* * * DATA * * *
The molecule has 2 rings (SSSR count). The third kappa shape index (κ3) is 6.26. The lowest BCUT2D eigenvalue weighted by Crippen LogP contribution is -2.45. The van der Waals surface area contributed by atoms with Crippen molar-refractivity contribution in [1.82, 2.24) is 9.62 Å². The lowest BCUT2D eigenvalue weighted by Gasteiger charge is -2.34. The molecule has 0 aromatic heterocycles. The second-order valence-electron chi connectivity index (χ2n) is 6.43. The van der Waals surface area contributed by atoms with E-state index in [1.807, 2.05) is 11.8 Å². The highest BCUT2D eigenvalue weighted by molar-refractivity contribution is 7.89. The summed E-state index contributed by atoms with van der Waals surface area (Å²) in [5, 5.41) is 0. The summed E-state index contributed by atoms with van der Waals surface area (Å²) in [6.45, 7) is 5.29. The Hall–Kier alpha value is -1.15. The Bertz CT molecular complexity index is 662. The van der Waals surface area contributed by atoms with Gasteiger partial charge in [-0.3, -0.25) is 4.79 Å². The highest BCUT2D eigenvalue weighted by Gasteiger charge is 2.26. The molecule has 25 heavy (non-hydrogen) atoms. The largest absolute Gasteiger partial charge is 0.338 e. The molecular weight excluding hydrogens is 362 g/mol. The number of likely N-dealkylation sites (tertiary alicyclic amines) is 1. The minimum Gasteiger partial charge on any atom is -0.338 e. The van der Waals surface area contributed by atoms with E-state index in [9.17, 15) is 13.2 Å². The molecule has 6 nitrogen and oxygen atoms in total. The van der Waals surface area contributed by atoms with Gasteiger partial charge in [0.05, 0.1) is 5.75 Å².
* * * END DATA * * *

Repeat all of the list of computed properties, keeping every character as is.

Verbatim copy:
The molecule has 2 rings (SSSR count). The third kappa shape index (κ3) is 6.26. The lowest BCUT2D eigenvalue weighted by Crippen LogP contribution is -2.45. The van der Waals surface area contributed by atoms with Crippen molar-refractivity contribution in [1.82, 2.24) is 9.62 Å². The lowest BCUT2D eigenvalue weighted by Gasteiger charge is -2.34. The molecule has 0 aromatic heterocycles. The second-order valence-electron chi connectivity index (χ2n) is 6.43. The van der Waals surface area contributed by atoms with E-state index in [1.807, 2.05) is 11.8 Å². The highest BCUT2D eigenvalue weighted by molar-refractivity contribution is 7.89. The summed E-state index contributed by atoms with van der Waals surface area (Å²) in [5, 5.41) is 0. The summed E-state index contributed by atoms with van der Waals surface area (Å²) in [6.45, 7) is 5.29. The Hall–Kier alpha value is -1.15. The Bertz CT molecular complexity index is 662. The van der Waals surface area contributed by atoms with Gasteiger partial charge in [-0.3, -0.25) is 4.79 Å². The highest BCUT2D eigenvalue weighted by Gasteiger charge is 2.26. The molecule has 25 heavy (non-hydrogen) atoms. The largest absolute Gasteiger partial charge is 0.338 e. The molecular weight excluding hydrogens is 362 g/mol. The number of likely N-dealkylation sites (tertiary alicyclic amines) is 1. The minimum Gasteiger partial charge on any atom is -0.338 e. The van der Waals surface area contributed by atoms with E-state index in [9.17, 15) is 13.2 Å². The molecule has 6 nitrogen and oxygen atoms in total. The van der Waals surface area contributed by atoms with Gasteiger partial charge in [0.05, 0.1) is 5.75 Å².